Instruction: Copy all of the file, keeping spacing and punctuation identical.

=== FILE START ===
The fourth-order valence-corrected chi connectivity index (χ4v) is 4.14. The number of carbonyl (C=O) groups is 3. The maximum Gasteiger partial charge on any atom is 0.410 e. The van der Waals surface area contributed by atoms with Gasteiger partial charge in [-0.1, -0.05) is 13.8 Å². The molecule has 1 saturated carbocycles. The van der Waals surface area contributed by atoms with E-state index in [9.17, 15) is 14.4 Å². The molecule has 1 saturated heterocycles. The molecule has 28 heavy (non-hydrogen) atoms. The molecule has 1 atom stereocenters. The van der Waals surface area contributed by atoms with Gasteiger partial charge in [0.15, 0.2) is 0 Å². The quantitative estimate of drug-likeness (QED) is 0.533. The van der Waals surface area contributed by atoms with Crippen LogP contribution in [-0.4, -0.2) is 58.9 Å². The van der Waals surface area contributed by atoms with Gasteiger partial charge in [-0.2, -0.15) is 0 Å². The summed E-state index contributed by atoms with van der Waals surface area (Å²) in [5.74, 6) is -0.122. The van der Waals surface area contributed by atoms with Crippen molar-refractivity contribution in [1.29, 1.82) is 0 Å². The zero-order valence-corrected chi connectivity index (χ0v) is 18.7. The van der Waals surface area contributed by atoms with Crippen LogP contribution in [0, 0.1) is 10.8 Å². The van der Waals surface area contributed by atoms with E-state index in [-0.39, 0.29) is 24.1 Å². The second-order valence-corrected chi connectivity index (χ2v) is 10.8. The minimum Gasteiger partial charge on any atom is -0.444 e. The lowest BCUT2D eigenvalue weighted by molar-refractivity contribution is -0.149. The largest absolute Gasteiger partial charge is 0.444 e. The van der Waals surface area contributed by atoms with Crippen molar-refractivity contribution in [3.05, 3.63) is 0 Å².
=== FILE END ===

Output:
The fourth-order valence-corrected chi connectivity index (χ4v) is 4.14. The number of carbonyl (C=O) groups is 3. The maximum Gasteiger partial charge on any atom is 0.410 e. The van der Waals surface area contributed by atoms with Gasteiger partial charge in [-0.1, -0.05) is 13.8 Å². The molecule has 1 saturated carbocycles. The van der Waals surface area contributed by atoms with E-state index in [9.17, 15) is 14.4 Å². The molecule has 1 saturated heterocycles. The molecule has 28 heavy (non-hydrogen) atoms. The molecule has 1 atom stereocenters. The van der Waals surface area contributed by atoms with Gasteiger partial charge in [0.15, 0.2) is 0 Å². The quantitative estimate of drug-likeness (QED) is 0.533. The van der Waals surface area contributed by atoms with Crippen LogP contribution in [-0.4, -0.2) is 58.9 Å². The van der Waals surface area contributed by atoms with Gasteiger partial charge in [-0.2, -0.15) is 0 Å². The summed E-state index contributed by atoms with van der Waals surface area (Å²) in [5.74, 6) is -0.122. The van der Waals surface area contributed by atoms with Crippen molar-refractivity contribution in [1.29, 1.82) is 0 Å². The zero-order valence-corrected chi connectivity index (χ0v) is 18.7. The van der Waals surface area contributed by atoms with Crippen LogP contribution in [0, 0.1) is 10.8 Å². The van der Waals surface area contributed by atoms with E-state index in [-0.39, 0.29) is 24.1 Å². The second-order valence-corrected chi connectivity index (χ2v) is 10.8. The minimum Gasteiger partial charge on any atom is -0.444 e. The lowest BCUT2D eigenvalue weighted by molar-refractivity contribution is -0.149. The largest absolute Gasteiger partial charge is 0.444 e. The van der Waals surface area contributed by atoms with Crippen molar-refractivity contribution in [3.05, 3.63) is 0 Å².